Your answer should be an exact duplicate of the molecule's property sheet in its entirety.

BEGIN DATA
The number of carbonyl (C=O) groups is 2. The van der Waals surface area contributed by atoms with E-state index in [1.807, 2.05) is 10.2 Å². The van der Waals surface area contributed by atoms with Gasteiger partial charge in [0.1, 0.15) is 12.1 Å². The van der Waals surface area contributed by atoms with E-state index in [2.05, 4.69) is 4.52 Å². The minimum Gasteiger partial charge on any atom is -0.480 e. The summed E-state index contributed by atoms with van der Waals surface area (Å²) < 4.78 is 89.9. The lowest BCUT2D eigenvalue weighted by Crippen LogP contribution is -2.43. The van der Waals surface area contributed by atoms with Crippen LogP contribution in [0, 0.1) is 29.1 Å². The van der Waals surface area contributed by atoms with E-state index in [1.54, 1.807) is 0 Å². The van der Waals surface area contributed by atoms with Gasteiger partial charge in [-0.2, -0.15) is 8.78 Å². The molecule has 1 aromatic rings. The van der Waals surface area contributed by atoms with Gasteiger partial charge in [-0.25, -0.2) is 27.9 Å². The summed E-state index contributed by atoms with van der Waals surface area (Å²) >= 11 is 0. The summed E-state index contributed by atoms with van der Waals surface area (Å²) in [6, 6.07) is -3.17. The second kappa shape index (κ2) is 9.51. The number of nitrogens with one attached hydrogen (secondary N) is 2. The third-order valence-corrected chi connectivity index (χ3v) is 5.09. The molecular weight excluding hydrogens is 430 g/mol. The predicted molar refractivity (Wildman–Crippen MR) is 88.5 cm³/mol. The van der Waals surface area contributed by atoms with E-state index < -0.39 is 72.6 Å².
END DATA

The number of carbonyl (C=O) groups is 2. The van der Waals surface area contributed by atoms with E-state index in [1.807, 2.05) is 10.2 Å². The van der Waals surface area contributed by atoms with Gasteiger partial charge in [0.1, 0.15) is 12.1 Å². The van der Waals surface area contributed by atoms with E-state index in [2.05, 4.69) is 4.52 Å². The minimum Gasteiger partial charge on any atom is -0.480 e. The summed E-state index contributed by atoms with van der Waals surface area (Å²) < 4.78 is 89.9. The lowest BCUT2D eigenvalue weighted by Crippen LogP contribution is -2.43. The van der Waals surface area contributed by atoms with Crippen LogP contribution in [0, 0.1) is 29.1 Å². The van der Waals surface area contributed by atoms with E-state index in [1.54, 1.807) is 0 Å². The van der Waals surface area contributed by atoms with Gasteiger partial charge in [-0.2, -0.15) is 8.78 Å². The molecule has 1 aromatic rings. The van der Waals surface area contributed by atoms with Gasteiger partial charge in [-0.25, -0.2) is 27.9 Å². The summed E-state index contributed by atoms with van der Waals surface area (Å²) >= 11 is 0. The summed E-state index contributed by atoms with van der Waals surface area (Å²) in [6, 6.07) is -3.17. The second kappa shape index (κ2) is 9.51. The number of nitrogens with one attached hydrogen (secondary N) is 2. The third-order valence-corrected chi connectivity index (χ3v) is 5.09. The molecular weight excluding hydrogens is 430 g/mol. The predicted molar refractivity (Wildman–Crippen MR) is 88.5 cm³/mol. The van der Waals surface area contributed by atoms with E-state index < -0.39 is 72.6 Å².